My favorite books on surviving trauma through the magic of imagination

Why am I passionate about this?

My first memories are of my brother’s death. Maybe that’s why I’ve always wanted to understand the connection between memory and identity. At 17, when I was writing the very first draft of Traces, I was also bandaging my friends’ suicide attempts. I’ve volunteered as a writing tutor for refugees and autistic students, visitor on the closed ward of a psychiatric hospital, advocate for the LGBTQIA+ community (of which I am a member), and celebrant for bereavement ceremonies. As an educator, YA/NA novelist, and poet, I know that nobody can heal unless they feel safe and seen, which is why I believe so strongly in trauma-informed communication and radical acceptance.

I wrote...


By Sophie Johannis,

Book cover of Traces

What is my book about?

Traces is a trust story. Shadow-quiet Cole must rely on hyper-sensitive Aiden to understand his past and escape the pursuers threatening his life—Aiden, whose wild imagination defies the limits of conventional telepathy. But retracing the trauma Cole’s wounded mind fails to remember, Aiden finds that empathic bonds are always two-way streets.

A poetic blend of YA fantasy and psychological fiction, Traces will resonate with readers whose hearts have been wounded—through abuse or neglect, through discrimination, through loss and loneliness. I wrote Traces to tell these people (including myself): You are not alone. Many of the readers who already love Traces are neurodivergent like its protagonists (Cole, for example, is autistic) or suffer from anxiety and C-PTSD.

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The books I picked & why

Book cover of The Body Keeps the Score: Brain, Mind, and Body in the Healing of Trauma

Sophie Johannis Why did I love this book?

In The Body Keeps the Score, van der Kolk explains the lifelong impact of trauma on the mind and body, then introduces various therapeutic approaches to help survivors carry the crushing weight of their past. This book is a lifeline for survivors, validating their fragmented memories and reassuring them that their trauma responses are biological necessities rather than personal failures. As a writer, I love that many of the therapeutic approaches described in the book harness the power of imagination to reprocess traumatic memories—a transformative process of healing that’s nothing short of magical.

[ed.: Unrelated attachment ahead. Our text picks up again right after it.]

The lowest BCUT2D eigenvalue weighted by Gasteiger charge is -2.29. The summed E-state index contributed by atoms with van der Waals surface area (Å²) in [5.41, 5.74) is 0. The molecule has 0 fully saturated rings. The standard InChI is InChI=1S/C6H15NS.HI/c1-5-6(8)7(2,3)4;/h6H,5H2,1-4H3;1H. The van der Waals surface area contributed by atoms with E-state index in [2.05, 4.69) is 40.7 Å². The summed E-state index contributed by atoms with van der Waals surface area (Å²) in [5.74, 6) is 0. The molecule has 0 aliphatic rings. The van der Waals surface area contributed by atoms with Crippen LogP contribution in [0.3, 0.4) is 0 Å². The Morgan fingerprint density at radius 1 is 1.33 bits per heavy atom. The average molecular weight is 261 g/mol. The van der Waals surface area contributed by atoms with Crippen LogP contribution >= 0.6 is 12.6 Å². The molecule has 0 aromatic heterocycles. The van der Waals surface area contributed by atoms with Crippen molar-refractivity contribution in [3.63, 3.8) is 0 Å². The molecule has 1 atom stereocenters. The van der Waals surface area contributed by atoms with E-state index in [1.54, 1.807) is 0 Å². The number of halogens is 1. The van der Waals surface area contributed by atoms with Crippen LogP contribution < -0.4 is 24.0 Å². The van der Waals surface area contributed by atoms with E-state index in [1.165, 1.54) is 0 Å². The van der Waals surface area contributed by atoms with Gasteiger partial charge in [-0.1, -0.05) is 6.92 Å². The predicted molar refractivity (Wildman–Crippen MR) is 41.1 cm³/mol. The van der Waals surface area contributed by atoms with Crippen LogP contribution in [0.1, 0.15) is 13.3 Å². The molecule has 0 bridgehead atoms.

By Bessel Van Der Kolk,

Why should I read it?

14 authors picked The Body Keeps the Score as one of their favorite books, and they share why you should read it.

What is this book about?

#1 New York Times bestseller

"Essential reading for anyone interested in understanding and treating traumatic stress and the scope of its impact on society." -Alexander McFarlane, Director of the Centre for Traumatic Stress Studies

A pioneering researcher transforms our understanding of trauma and offers a bold new paradigm for healing in this New York Times bestseller

Trauma is a fact of life. Veterans and their families deal with the painful aftermath of combat; one in five Americans has been molested; one in four grew up with alcoholics; one in three couples have engaged in physical violence. Dr. Bessel van der…

Book cover of Legendborn

Sophie Johannis Why did I love this book?

In this YA fantasy novel, sixteen-year-old Bree discovers a secret society whose members derive magic from their Arthurian heritage—and who might have played a role in her mother’s death. From racist microaggressions to the intergenerational trauma of enslaved people and their descendants, Bree‘s identity as a Black girl is central to the book‘s magic. Legendborn is perfect for readers who love YA but have grown tired of formulaic novels. As a writer of YA and NA fantasy, I consider this book a poster child for my genre done right, embracing some beloved tropes while delving into the reality of trauma and loss in atypically profound ways.

By Tracy Deonn,

Why should I read it?

9 authors picked Legendborn as one of their favorite books, and they share why you should read it.

What is this book about?

An Instant New York Times Bestseller!
Winner of the Coretta Scott King - John Steptoe for New Talent Author Award

Filled with mystery and an intriguingly rich magic system, Tracy Deonn’s YA contemporary fantasy reinvents the King Arthur legend and “braids together Southern folk traditions and Black Girl Magic into a searing modern tale of grief, power, and self-discovery” (Dhonielle Clayton, New York Times bestselling author of The Belles).

After her mother dies in an accident, sixteen-year-old Bree Matthews wants nothing to do with her family memories or childhood home. A residential program for bright high schoolers at UNC–Chapel Hill…

Book cover of The Way of Kings

Sophie Johannis Why did I love this book?